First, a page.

Padres outfielder Manuel Margot was pulled from Friday’s game after sustaining an injury on an attempted catch in the eighth inning. Margot laid out in center field to snare Cesar Hernandez‘s double, but appeared to injure his left wrist in the process. Little is known about the precise nature or severity of the injury so far, but Margot underwent an evaluation following the incident and should have a clearer picture of his recovery timetable soon.
It’s a disappointing turn of events for the 23-year-old outfielder, who finished the game batting .245/.312/.365 with 25 extra-base hits and a .677 OPS through 312 PA. This isn’t the first time he’s been sidelined with wrist issues this season; he hyperextended his left wrist on another diving catch back in mid-May, though he managed to successfully avoid the disabled list (and a lengthy setback) after taking a few days off. It’s not clear whether he’ll be that lucky a second time.
An unforeseen result of Margot’s departure in the eighth: The Padres were forced to insert catcher A.J. Ellis in left field for the first time, as they had already cycled through their remaining options on the bench. Ellis, whose last tryout in the outfield came during a two-inning stint in Double-A back in 2007, didn’t get the chance to show off his defensive chops, however, as Wil Myers gloved the inning-ending out several minutes after Margot was removed from the game. The Padres dropped their series opener to the Phillies, 11-5.
Matt Spiegel of 670 The Score Chicago heard from a source that Major League Baseball executives have been discussing a 100-game season that would begin on July 1 and conclude on October 15. It would essentially pick up the second half schedule, eliminating the All-Star Game while hosting the World Series at a neutral warm-weather stadium — ideally Dodger Stadium.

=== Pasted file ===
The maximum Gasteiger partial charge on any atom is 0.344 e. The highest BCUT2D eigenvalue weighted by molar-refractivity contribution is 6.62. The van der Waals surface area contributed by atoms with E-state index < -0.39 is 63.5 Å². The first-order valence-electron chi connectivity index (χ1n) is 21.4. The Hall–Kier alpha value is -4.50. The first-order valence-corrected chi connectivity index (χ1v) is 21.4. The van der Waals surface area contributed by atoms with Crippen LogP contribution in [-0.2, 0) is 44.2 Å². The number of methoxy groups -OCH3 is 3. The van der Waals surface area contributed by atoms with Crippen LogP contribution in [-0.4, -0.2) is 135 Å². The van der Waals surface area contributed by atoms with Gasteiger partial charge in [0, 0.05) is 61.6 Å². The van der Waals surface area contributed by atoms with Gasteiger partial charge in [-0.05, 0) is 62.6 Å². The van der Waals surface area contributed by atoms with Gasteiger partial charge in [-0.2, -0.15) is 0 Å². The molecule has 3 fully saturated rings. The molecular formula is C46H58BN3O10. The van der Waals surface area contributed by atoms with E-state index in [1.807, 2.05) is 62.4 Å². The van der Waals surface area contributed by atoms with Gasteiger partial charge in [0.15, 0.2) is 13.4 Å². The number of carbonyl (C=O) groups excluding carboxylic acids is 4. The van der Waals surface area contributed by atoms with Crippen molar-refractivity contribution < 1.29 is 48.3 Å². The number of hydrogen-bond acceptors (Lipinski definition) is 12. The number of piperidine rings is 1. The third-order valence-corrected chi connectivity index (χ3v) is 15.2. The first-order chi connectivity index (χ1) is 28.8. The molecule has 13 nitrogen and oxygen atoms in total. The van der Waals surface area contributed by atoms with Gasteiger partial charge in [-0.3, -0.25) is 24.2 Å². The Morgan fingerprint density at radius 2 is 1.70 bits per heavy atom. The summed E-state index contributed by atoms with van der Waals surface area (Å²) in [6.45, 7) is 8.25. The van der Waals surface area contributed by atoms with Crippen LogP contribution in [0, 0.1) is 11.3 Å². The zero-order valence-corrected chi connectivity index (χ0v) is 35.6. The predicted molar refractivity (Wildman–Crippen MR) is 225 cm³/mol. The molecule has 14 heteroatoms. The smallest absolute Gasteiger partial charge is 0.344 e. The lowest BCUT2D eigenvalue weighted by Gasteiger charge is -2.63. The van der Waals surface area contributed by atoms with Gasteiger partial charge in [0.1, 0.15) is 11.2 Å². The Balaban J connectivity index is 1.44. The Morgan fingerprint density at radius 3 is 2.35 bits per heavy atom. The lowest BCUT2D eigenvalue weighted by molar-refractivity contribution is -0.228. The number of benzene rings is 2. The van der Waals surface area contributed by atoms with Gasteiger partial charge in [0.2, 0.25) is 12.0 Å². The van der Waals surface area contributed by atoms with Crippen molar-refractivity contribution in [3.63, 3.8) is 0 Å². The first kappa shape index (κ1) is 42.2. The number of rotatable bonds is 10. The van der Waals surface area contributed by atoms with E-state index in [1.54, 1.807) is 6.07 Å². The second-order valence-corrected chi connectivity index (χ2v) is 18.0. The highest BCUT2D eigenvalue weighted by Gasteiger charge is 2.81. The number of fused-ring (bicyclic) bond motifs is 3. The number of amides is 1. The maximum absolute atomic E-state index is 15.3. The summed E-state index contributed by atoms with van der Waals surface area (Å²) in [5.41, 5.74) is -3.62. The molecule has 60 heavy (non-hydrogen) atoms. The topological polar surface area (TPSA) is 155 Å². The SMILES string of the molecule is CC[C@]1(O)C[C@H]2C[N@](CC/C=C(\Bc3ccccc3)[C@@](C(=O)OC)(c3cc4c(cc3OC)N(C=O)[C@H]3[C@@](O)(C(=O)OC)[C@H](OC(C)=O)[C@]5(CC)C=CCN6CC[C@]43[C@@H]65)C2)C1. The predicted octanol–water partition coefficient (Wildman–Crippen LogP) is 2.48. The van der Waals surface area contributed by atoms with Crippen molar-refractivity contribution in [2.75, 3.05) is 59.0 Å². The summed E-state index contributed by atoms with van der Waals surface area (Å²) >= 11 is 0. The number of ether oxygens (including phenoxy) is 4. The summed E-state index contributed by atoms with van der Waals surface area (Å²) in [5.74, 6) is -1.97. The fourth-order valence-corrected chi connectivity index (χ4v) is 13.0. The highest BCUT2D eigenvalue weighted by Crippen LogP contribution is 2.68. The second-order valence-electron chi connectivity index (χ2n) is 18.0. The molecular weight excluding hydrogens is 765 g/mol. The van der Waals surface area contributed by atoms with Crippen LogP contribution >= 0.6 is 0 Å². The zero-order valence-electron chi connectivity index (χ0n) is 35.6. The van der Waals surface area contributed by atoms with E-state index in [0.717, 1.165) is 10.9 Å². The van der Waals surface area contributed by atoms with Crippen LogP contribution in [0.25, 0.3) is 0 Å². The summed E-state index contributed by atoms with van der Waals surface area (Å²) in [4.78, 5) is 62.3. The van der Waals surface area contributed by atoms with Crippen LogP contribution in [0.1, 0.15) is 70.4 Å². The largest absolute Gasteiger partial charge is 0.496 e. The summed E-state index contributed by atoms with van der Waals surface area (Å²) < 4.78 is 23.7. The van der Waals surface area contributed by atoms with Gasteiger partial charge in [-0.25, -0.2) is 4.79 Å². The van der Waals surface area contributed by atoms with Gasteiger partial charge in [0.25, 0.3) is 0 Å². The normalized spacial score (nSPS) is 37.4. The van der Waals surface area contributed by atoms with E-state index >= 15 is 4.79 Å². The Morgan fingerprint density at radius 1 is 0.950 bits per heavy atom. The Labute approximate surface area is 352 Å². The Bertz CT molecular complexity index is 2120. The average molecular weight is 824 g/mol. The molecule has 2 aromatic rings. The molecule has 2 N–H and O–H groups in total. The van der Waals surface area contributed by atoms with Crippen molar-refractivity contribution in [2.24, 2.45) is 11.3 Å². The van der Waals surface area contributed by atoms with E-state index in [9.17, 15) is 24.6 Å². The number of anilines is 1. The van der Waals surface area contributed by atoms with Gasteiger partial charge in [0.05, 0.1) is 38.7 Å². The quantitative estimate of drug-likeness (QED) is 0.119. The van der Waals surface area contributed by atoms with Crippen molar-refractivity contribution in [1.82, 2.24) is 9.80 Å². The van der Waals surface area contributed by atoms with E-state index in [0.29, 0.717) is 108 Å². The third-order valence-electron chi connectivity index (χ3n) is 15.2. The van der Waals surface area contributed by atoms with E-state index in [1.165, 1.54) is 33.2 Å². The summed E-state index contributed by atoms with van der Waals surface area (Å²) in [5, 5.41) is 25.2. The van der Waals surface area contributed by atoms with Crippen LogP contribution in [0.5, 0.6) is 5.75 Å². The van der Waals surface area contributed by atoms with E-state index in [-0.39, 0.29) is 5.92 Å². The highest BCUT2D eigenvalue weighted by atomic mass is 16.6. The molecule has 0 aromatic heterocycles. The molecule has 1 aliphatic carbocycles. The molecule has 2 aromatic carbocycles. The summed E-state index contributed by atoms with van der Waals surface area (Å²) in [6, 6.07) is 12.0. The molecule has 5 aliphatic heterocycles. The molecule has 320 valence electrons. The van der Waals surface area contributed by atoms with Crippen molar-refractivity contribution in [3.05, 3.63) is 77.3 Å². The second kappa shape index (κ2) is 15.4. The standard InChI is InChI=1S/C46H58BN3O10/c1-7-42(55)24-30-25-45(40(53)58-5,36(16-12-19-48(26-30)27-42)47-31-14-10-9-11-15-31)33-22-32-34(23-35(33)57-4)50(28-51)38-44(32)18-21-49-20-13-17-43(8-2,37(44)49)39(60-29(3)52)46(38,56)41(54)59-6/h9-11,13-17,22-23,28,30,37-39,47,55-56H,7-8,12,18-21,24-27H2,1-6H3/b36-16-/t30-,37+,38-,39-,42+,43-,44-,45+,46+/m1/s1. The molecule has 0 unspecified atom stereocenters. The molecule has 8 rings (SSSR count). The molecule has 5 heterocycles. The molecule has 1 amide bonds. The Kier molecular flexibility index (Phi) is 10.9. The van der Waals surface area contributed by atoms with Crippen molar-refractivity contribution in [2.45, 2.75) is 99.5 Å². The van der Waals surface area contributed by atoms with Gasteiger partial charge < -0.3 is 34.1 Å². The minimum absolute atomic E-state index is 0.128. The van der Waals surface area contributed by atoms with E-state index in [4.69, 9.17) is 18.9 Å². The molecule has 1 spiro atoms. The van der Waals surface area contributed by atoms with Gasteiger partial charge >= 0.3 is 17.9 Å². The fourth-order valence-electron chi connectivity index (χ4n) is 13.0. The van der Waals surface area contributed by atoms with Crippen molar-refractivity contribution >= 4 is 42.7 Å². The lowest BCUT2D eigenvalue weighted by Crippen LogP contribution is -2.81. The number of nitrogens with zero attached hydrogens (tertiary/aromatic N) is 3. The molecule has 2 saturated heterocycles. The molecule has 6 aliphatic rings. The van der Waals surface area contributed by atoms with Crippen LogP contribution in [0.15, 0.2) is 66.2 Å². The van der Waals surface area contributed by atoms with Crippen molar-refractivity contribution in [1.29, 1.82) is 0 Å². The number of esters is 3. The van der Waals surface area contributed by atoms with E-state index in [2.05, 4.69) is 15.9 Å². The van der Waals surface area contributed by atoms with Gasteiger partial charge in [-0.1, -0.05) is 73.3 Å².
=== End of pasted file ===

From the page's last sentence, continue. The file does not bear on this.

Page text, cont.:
In the event the Dodgers, who won 106 games last year, made it all the way through the playoffs, the World Series would be hosted in Anaheim or San Diego. The earlier rounds of the playoffs would be played in the cities of the teams involved, which might be tough since the postseason would extend into November.
Spiegel went on to describe this vision as “an absolute best case scenario,” and that’s accurate. In order for the regular season to begin on July 1, the players would need to have several weeks if not a full month prior to get back into playing shape — more or less an abbreviated second spring training. And that would mean the U.S. having made significant progress against the virus by way of herd immunity or a vaccine, which would allow for nonessential businesses to resume operations. The U.S., sadly, is faring not so well compared to other nations around the world for a variety of reasons, but all of which point to a return to normalcy by the summer seeming rather unlikely.
Regardless, the league does have to plan for the potential of being able to start the regular season this summer just in case things really do break right and offer that opportunity. Commissioner Rob Manfred has stated multiple times about the league’s need to be creative, referring to ideas like playing deep into the fall, changing up the location of games, playing without fans in attendance, etc. This rumor certainly fits the “creative” mold.